Steel offers a number of significant advantages relative to other building materials, including:
The majority of structural steelwork is prefabricated, with very little sitework required other than assembly via bolted connections. This leads to fast construction times and, with attention to staged delivery, decongested construction sites, which makes it ideal for congested CBD building projects on small sites.
Unlike concrete, steel frames are full strength as soon as they are completed, allowing immediate access for following trades. Steel decking provides a safe platform immediately for work to proceed. Innovation in construction is continually improving speed and safety outcomes.
With up to 70% labour reduction possible using a steel solution compared to alternatives, fewer people equals a safer construction site. Prefabrication and dedicated lifting points on assemblies make for defined well-controlled erection processes. Steel decking and integrated edge protection facilitate safer working platforms.
Faster construction means earlier handover and tenancy. Smaller member sizing (in particular, columns) equals greater net lettable space. Longer spans equates to more flexible internal spaces.
Steel is an inherently ductile material, responding to overload in a controlled fashion with managed load retention. The size and shape of steel members can be configured to provide a level of structural robustness not easily achievable with other more brittle construction materials.
Prefabrication of structural steelwork is the ‘business as usual’ case. Prefabrication brings fabrication shop control over quality and the dimensional accuracy of computer numerical control (CNC) machinery. Precise control over quantities reduces waste and workflows incorporating seamless integration back to the 3D design models ensure errors are minimised and architectural intent preserved.
A steel structure is intrinsically lighter than an equivalent concrete structure due to the higher strength and stiffness of steel. With lightness comes reduced load on foundations, hence smaller foundations and an ability to perform better for some ground conditions. Weight reduction enables retrofitting onto existing structures for extension or refurbishment. Adding extra floors to existing structures is a common example.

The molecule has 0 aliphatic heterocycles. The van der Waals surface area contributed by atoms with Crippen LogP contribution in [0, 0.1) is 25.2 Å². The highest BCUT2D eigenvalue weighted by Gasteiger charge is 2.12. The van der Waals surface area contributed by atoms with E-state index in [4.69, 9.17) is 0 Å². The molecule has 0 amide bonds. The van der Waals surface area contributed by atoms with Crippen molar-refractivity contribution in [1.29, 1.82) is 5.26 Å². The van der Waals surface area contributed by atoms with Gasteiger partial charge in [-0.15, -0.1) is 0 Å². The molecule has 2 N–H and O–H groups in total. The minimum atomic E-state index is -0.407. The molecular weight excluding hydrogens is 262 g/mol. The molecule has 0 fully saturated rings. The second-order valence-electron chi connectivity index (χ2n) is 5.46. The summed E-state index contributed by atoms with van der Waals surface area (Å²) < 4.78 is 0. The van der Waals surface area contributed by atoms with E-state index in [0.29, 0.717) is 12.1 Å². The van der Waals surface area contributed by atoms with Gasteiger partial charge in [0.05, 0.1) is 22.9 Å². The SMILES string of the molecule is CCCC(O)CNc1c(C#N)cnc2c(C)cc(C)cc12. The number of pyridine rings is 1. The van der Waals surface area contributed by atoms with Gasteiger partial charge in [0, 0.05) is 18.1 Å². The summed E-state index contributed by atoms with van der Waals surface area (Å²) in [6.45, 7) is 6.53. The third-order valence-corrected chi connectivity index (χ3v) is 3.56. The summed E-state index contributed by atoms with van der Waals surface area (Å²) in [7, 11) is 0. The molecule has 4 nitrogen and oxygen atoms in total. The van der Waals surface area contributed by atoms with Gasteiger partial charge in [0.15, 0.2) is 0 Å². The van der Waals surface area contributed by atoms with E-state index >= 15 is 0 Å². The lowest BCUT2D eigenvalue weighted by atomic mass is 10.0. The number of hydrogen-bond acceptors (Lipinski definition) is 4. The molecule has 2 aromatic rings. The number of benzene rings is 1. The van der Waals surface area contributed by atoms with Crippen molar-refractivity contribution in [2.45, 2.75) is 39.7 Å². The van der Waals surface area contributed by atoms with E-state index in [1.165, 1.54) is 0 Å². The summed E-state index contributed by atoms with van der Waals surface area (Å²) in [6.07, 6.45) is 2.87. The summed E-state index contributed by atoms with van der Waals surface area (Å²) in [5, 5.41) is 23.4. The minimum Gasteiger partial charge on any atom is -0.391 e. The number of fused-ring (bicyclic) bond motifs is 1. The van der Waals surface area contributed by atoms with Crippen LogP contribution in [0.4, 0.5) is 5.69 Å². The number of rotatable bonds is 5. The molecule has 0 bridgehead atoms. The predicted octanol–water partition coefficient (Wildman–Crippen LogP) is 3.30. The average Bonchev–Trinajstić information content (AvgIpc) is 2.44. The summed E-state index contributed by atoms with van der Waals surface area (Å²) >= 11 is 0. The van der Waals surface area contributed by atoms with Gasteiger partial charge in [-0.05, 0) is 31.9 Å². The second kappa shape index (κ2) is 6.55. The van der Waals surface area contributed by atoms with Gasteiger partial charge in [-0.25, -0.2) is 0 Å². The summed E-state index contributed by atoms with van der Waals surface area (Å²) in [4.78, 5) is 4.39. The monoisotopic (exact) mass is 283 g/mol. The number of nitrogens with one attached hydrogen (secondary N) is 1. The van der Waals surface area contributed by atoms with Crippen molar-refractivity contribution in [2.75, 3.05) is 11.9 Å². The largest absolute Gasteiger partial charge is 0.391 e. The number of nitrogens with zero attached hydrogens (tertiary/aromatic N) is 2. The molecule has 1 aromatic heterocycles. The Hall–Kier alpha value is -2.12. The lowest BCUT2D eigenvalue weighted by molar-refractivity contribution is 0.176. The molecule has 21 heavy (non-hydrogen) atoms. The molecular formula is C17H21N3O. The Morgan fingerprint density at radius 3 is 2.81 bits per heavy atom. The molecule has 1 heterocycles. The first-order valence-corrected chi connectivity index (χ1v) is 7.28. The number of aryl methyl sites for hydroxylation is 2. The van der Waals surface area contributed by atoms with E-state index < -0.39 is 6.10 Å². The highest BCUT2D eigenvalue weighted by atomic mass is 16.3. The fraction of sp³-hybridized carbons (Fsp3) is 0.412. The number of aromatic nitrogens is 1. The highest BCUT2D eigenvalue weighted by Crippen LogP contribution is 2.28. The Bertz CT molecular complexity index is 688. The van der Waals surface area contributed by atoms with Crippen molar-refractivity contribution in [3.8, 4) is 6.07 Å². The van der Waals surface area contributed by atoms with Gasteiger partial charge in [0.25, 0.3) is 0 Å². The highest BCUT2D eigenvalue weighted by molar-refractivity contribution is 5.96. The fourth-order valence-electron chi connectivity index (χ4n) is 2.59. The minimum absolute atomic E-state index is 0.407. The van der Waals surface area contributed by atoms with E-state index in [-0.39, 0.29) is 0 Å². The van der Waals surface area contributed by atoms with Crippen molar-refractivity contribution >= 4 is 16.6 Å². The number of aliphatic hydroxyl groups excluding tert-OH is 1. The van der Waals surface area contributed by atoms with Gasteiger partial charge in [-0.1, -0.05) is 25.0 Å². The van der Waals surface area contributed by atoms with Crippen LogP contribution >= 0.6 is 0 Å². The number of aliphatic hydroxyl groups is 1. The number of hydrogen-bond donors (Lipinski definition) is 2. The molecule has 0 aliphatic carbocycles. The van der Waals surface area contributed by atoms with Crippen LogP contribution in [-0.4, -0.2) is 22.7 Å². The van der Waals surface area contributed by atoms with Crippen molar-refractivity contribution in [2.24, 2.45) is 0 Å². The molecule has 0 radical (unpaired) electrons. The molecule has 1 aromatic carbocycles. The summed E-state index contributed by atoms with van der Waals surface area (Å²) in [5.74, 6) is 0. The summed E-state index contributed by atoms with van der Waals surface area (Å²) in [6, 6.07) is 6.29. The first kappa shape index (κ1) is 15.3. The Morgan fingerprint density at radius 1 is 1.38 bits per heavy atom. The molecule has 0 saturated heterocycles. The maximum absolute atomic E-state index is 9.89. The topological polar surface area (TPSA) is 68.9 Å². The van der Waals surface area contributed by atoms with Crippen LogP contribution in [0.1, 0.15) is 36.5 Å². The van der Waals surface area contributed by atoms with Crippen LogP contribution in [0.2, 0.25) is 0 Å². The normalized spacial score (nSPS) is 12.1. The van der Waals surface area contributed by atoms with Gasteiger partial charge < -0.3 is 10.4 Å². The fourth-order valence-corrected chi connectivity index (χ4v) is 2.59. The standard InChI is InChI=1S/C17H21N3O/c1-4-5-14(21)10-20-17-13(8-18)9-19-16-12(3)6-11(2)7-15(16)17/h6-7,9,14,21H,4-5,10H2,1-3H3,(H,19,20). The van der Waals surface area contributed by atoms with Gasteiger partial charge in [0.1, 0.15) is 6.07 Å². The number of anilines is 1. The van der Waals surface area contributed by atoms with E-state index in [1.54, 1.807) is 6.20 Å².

The versatility of steel gives architects the freedom to achieve their most ambitious visions. Combining form and function, steel can span incredible distances and offer slenderness and refinement to create what can only be described as ‘steel sculpture’.
Architects will appreciate the opportunities for architectural expression offered by steel, such as the:
clear expression of function enabled by externally exposed steel structure
use of tubular members to provide efficient design with aesthetically slender members
flexibility of openings in members, which can be used to accentuate ‘lightness’ or to accommodate services
easy forming of curved members
structural efficiency of tension members, particularly for long-span enclosures
ability to design connections as ‘architectural statements’ with refined detailing
flexibility of managing fire resistance of exposed steelwork, utilising intumescent coatings, concrete filling or water filling (of tubular sections)
visual effect enabled through colour and finish of coating steelwork, through painting, galvanising or other proprietary finishes.
Visit the Architecturally Exposed Structural Steelwork (AESS) page to find out more about design and detailing considerations for AESS.
Given steel is assembled on site, typically with bolted connections, it's easy to reconfigure steel elements to suit adaption of the building or structure to different purposes. The clear lines of load transfer allow strengthening and retrofitting with straightforward on-site welding. Reduced weight allows for additional floors or extensions on existing buildings. Large spans facilitate future repurposing of internal spaces with no or minimal structural modification.
Steel framing can easily and economically deliver Green Star (or IS) points by utilising:
steel fabrication via members of the ASI Environmental Sustainability Charter (ESC)
the use of higher strength steels
steels that have an Environmental Product Declaration (EPD)
All of the benefits offered by a steel solution are contained in the Environmental sustainability section.
Building design using steel – A summary for architects